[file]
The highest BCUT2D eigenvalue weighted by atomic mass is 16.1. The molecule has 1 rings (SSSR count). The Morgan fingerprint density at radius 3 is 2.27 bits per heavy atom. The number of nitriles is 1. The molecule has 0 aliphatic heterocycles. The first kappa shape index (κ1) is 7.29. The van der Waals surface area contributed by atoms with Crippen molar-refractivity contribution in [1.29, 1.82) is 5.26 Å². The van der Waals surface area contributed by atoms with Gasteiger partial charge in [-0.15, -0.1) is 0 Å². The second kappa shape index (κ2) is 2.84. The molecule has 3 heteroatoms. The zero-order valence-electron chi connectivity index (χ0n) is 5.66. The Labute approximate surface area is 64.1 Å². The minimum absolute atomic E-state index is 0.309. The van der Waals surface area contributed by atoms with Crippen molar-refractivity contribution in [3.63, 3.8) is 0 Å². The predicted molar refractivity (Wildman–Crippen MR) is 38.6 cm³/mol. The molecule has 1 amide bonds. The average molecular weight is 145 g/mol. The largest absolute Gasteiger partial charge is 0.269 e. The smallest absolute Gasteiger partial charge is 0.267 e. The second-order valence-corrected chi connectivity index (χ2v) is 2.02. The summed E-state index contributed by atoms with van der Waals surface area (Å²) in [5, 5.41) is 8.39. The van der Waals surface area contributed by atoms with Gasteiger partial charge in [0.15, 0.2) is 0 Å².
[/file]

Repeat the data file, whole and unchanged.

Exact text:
The highest BCUT2D eigenvalue weighted by atomic mass is 16.1. The molecule has 1 rings (SSSR count). The Morgan fingerprint density at radius 3 is 2.27 bits per heavy atom. The number of nitriles is 1. The molecule has 0 aliphatic heterocycles. The first kappa shape index (κ1) is 7.29. The van der Waals surface area contributed by atoms with Crippen molar-refractivity contribution in [1.29, 1.82) is 5.26 Å². The van der Waals surface area contributed by atoms with Gasteiger partial charge in [-0.15, -0.1) is 0 Å². The second kappa shape index (κ2) is 2.84. The molecule has 3 heteroatoms. The zero-order valence-electron chi connectivity index (χ0n) is 5.66. The Labute approximate surface area is 64.1 Å². The minimum absolute atomic E-state index is 0.309. The van der Waals surface area contributed by atoms with Crippen molar-refractivity contribution in [3.63, 3.8) is 0 Å². The predicted molar refractivity (Wildman–Crippen MR) is 38.6 cm³/mol. The molecule has 1 amide bonds. The average molecular weight is 145 g/mol. The largest absolute Gasteiger partial charge is 0.269 e. The smallest absolute Gasteiger partial charge is 0.267 e. The second-order valence-corrected chi connectivity index (χ2v) is 2.02. The summed E-state index contributed by atoms with van der Waals surface area (Å²) in [5, 5.41) is 8.39. The van der Waals surface area contributed by atoms with Gasteiger partial charge in [0.15, 0.2) is 0 Å².